Nittany Lions save best effort for last of 2017

ASSOCIATED PRESS Penn State coach James Franklin buffs the Fiesta Bowl trophy after the game Saturday in Glendale, Ariz.

GLENDALE, Ariz. — There’s sure something about the Fiesta Bowl that agrees with the Nittany Lions.

Penn State kept its perfect record in the desert intact at 7-0 by starting strong and holding off Washington, 35-28, Saturday in a well-played and entertaining showdown at University of Phoenix Stadium.

In capping a second-straight 11-win season, the Lions successfully addressed a trend that surfaced in their past two bowl games and carried over to the 2017 regular season.

Unlike the 2015 TaxSlayer Bowl against Georgia and last year’s Rose Bowl shootout with Southern Cal, the Lions started quickly and built a 28-7 lead.

“That Rose Bowl sat bad for us,” defensive coordinator Brent Pry said. “I feel very good about the way we played today.”

And unlike the two blotches on the road at Ohio State and Michigan State that stained an otherwise terrific season, Penn State showed a better finisher’s mentality in recording its best program win since that magical night in Happy Valley last October when No. 2 Ohio State came calling.

“We wanted to come out firing,” linebacker Jason Cabinda said. “You saw the energy we played with from the jump.”

There were so many positive storylines that the great Saquon Barkley and his 92-yard touchdown that staked the Lions to their three-touchdown lead in what was certainly his final game as a Nittany Lion was almost overshadowed.

Trace McSorley was once again incredible, his 402 yards of total offense and his third-down accuracy (12-for-12) putting him on a short list of 2018 Heisman Trophy contenders.

DaeSean Hamilton and Juwan Johnson, with a combined 11 catches for 176 yards, played like the best duo on any team in the country.

In his first game since replacing Joe Moorhead as offensive coordinator, Ricky Rahne was mighty impressive, spreading the field, mixing the run and pass, spelling Barkley for Miles Sanders at the right times and, save too many shovel passes, calling a terrific game.

The humble Rahne deflected the credit, saying the showing was “our stamp, not my stamp.”

And they say the band doesn’t play for the offensive line? On this night, it did as the unit that has had trouble creating space between the tackles saved its best game for last, bludgeoning the nation’s top rushing defense for 203 yards on the ground and 545 yards of total offense.

“As an offense, that’s kind of what you want it to be,” senior offensive tackle Brendan Mahon said.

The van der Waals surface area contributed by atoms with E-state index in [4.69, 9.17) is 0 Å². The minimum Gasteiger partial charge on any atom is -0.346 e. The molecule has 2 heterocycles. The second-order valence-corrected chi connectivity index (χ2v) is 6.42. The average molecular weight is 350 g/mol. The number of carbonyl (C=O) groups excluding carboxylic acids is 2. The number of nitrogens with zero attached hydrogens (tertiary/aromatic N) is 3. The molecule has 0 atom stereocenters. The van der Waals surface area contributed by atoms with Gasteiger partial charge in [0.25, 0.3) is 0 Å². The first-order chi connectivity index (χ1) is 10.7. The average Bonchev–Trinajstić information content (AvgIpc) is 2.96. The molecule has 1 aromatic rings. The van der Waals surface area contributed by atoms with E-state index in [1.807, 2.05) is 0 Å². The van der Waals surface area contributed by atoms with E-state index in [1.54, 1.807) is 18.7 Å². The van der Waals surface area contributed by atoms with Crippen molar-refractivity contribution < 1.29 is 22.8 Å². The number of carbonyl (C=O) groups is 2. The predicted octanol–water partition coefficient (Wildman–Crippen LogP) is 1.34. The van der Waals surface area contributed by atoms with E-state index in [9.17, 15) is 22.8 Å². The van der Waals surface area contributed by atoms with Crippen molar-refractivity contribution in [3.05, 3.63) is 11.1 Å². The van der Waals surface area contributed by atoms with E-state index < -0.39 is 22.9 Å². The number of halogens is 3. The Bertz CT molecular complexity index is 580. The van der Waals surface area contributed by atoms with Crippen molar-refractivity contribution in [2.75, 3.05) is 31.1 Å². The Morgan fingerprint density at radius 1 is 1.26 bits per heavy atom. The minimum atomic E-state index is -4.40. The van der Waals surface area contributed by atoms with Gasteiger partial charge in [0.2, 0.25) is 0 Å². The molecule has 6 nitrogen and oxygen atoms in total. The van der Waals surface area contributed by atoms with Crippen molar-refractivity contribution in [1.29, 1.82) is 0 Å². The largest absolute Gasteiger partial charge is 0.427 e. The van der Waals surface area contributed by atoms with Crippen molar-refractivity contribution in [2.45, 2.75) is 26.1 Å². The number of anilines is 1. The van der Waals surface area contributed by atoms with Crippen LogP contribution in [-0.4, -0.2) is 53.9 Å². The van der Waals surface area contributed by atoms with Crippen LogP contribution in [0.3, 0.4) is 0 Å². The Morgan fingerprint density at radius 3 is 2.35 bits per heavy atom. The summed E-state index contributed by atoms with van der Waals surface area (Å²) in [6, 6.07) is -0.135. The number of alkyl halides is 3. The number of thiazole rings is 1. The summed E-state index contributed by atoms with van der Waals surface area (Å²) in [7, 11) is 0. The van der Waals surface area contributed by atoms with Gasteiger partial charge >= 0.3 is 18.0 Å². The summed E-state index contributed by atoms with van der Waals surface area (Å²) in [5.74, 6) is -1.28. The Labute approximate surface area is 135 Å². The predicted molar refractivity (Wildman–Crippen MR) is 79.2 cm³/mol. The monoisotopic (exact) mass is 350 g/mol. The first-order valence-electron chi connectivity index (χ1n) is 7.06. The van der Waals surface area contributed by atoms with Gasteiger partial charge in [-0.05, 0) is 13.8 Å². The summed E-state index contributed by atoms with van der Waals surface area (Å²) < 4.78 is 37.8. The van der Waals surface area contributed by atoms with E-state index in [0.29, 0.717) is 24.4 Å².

Dating back to the Rose Bowl, the Lions squandered second-half leads in their last three losses. That served as added motivation in the fourth quarter Saturday.

“Those last six minutes of the game were a microcosm of how we wanted to come into this game and our mentality,” offensive line coach Matt Limegrover, who returns four of five starters, said.

“Besides me jumping offsides (on fourth-and-1 in the last minute when a first down would have ended the game), we put it on our terms,” Mahon said, forcing a smile. “We ran time off the clock and put the game in our hands.”

Penn State controlled all but 4:36 of the fourth quarter.

“That’s definitely been a huge focus to be able to run the four-minute drill,” tight end Mike Gesicki, who added six catches for 62 yards, said. “And to have our defense cap it out speaks volumes for the type of team we have.”

It was the ultimate in complementary football as the Penn State defense, though it gave up 28 points, finished off the Huskies and kept the Big Ten, pending Wisconsin’s matchup with Miami in the Orange Bowl, unbeaten in the bowl season.

The Lions used their extraordinary defensive depth, further taxed by a couple more suspensions, to wear down the Huskies and sack quarterback Jake Browning four times.

He had only been sacked 16 times all season.

“We really played good defense all night long except for a couple plays — the long (touchdown) run and the double-pass (that set up Washington’s first TD),” Pry said. “We have to be better there, but to close it out was gratifying.”

And so closes the fourth year of the James Franklin era, and it’s beyond obvious that the Nittany Lions are trending upward on his watch.

The pair of 7-6s he rolled in his first two years, which were decimated by offensive line issues resulting from the sanctions, have now been replaced by a 22-5 mark over the last two years.

While, certainly, there are holes to fill going forward — starting with Barkley’s imminent departure — Franklin’s dogged work on the recruiting trail points to the Lions not rebuilding but reloading.

As no less an authority as McSorley, in accepting the Fiesta Bowl trophy for offensive MVP said, “We will be back.”

Based on how he has led this team since he stepped on the field for an injured Christian Hackenberg 28 games ago, there is no reason to doubt him.

Rudel can be reached at (814) 946-7527 or nrudel@altoonamirror.com.